Anyway, she can identify the speaker by his voice
alone, though it’s been a few years since she heard Gib
Remington’s trademark low-pitched, lazy drawl. A fake
drawl, as far as Mimi is concerned.
He didn’t even grow up in the South—he was raised
in Rhode Island, where his mother’s family lived. After
he was kicked out of his boarding school there, he was
sent to Telfair Academy, his father’s and grandfather’s
alma mater down here, presumably where his stern
Grandaddy could keep an eye on him. A lot of good
“What’s the matter, you’re still not speaking to me?”
“I figured y’all were back for your sister’s wedding
yesterday,” Mimi says at last.
The beautiful Phyllida Remington might be living
among the movie stars in California’s Beverly Hills—
with hopes of becoming one herself—but she chose to
marry at the family’s nineteenth-century mansion right
here in the Low Country. The wedding was the social
event of the summer for the hundreds who were invited.
Mimi was not among them. She doubts she’d have
been welcome even if she was still dating Gib. He never
did bring her home to meet his family.
“I’m only here till tomorrow. I’m flying back up to
Boston first thing in the morning,” Gib informs her importantly. “The fall semester starts Wednesday.”
Law school. Some fancy one in New England, maybe
Ivy League. She doesn’t know for certain, and she doesn’t
“What about yours?” Gib asks.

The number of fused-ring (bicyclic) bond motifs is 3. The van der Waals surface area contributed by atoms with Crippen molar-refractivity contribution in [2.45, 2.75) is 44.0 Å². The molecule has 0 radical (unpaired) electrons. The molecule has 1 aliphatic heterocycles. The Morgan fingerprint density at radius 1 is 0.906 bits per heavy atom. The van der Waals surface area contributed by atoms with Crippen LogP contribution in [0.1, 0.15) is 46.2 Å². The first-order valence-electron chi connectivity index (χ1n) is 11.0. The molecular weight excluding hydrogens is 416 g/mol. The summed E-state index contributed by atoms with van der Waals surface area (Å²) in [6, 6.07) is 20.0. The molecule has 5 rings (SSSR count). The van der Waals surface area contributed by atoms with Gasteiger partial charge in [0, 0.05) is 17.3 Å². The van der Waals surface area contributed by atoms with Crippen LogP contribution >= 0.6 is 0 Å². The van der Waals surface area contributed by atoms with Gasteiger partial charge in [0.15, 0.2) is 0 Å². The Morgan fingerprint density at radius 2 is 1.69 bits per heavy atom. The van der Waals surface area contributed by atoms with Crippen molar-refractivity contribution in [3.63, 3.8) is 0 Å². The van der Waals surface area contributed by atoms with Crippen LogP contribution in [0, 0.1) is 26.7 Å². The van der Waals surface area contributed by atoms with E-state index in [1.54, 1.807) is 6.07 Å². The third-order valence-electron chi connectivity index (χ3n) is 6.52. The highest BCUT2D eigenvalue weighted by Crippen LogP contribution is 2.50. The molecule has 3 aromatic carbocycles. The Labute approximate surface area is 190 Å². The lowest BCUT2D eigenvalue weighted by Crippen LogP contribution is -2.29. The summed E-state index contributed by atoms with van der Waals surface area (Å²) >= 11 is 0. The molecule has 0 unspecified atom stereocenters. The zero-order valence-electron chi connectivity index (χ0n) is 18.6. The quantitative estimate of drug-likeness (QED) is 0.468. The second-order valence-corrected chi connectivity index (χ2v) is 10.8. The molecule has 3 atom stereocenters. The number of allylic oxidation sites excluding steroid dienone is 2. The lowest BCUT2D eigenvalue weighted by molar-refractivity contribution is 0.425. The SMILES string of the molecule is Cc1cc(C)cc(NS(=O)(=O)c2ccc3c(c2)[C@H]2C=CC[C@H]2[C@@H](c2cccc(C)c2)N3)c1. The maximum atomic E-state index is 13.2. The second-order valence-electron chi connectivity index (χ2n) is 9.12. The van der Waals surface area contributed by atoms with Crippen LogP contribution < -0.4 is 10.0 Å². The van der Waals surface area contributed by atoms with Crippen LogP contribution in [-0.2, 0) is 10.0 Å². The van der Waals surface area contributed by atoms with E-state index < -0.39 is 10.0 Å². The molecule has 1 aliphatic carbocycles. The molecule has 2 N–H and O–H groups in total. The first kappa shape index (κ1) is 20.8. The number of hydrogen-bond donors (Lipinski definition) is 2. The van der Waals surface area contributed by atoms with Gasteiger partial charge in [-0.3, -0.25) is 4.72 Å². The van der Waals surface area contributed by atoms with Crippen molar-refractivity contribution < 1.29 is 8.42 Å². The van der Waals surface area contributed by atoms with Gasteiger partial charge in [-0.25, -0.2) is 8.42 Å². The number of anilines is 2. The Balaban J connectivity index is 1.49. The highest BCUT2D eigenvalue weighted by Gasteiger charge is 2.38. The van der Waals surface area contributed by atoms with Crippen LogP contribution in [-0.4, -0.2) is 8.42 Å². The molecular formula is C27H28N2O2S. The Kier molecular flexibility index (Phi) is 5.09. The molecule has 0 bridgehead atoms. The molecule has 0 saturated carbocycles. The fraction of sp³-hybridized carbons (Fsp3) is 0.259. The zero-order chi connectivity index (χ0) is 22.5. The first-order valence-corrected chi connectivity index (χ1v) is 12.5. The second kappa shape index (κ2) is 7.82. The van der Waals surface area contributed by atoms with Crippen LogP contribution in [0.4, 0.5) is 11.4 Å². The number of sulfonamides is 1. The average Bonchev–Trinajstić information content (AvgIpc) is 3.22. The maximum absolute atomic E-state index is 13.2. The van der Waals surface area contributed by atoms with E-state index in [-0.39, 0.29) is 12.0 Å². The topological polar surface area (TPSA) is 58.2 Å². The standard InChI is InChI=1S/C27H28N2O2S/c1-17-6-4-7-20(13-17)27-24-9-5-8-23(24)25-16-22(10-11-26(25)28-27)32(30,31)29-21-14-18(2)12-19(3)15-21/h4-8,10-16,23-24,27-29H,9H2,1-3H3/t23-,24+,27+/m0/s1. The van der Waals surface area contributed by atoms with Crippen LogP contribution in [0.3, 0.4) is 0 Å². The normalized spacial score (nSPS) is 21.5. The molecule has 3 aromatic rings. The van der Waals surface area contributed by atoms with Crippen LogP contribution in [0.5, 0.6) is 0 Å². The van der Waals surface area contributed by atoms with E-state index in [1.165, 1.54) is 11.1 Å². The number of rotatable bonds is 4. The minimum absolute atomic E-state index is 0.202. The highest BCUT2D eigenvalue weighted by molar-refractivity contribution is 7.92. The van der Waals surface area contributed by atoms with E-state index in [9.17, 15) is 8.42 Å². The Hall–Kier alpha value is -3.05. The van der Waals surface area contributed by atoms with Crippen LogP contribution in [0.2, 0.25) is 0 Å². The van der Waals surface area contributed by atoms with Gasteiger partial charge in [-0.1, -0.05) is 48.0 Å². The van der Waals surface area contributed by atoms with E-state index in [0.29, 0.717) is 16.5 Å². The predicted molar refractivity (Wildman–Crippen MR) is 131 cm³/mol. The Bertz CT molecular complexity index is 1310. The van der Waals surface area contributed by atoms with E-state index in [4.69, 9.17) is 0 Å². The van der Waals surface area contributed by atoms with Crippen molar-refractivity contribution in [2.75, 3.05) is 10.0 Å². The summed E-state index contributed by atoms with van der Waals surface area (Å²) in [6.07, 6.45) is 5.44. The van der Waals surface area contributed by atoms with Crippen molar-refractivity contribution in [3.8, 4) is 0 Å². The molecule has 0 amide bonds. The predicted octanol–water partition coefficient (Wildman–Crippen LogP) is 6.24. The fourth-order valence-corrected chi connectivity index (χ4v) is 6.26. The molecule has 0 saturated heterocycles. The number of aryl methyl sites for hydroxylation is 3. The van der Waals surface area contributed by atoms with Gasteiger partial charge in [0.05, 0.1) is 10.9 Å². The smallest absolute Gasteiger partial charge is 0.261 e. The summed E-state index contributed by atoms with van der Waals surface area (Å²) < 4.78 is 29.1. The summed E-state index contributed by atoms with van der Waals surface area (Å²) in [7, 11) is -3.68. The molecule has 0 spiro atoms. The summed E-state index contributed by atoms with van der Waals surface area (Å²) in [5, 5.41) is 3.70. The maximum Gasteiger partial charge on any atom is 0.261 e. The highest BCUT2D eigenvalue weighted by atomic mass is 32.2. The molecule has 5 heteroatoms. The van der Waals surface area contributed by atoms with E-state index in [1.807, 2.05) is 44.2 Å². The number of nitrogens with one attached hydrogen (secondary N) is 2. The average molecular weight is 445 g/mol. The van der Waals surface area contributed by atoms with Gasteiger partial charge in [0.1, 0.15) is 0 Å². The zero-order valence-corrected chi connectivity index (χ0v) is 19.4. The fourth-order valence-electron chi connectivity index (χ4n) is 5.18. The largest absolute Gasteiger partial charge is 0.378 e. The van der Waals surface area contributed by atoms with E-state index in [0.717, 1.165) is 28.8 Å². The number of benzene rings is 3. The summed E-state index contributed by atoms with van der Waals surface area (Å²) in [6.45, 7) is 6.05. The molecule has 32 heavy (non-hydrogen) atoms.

“My what?” She skims the whitecaps for the pale
head of a surfer who just took a harrowing tumble off
his board. It’s one of the Tinkston brothers, probably
Kevin, the youngest of the four notorious local hell-raisers.
Down at the water’s edge, two fellow lifeguards stand at
the ready with orange rescue tubes.
“Your fall semester.”
Once upon a time, her future was promising. She had
been a full-scholarship student at Telfair Academy—live
out, of course—and followed up her high school career
with another free ride at Georgia Southern. She was
working on a degree in international studies, dreaming
of one day moving abroad.
But that was before Daddy, a fisherman and heavy
smoker, was diagnosed with lung disease.
Now, as beach season draws to a close and her pals
prepare to head back to dormitories and lecture halls,
she’ll be peddling her meager resume around Savannah.
She has to get a regular job and help her parents make
ends meet—never an easy task for them, but nearly impossible now.
“Let’s hook up tonight and catch up,” Gib suggests,
undaunted by her failure to respond to his last question. “What time are you off duty?”
Ignoring that as well, Mimi watches the Tinkston boy
resurface among the breakers and promptly paddle
back out with his board in tow, resilient, she thinks, as
her ex-boyfriend here at the base of the lifeguard tower.
Gib seems to have forgotten that the last time they saw
each other she informed him she never wanted to see
Technically, she still hasn’t. Seen him, that is.
But curiosity gets the best of her now. She flicks her
gaze downward to catch a glimpse of him.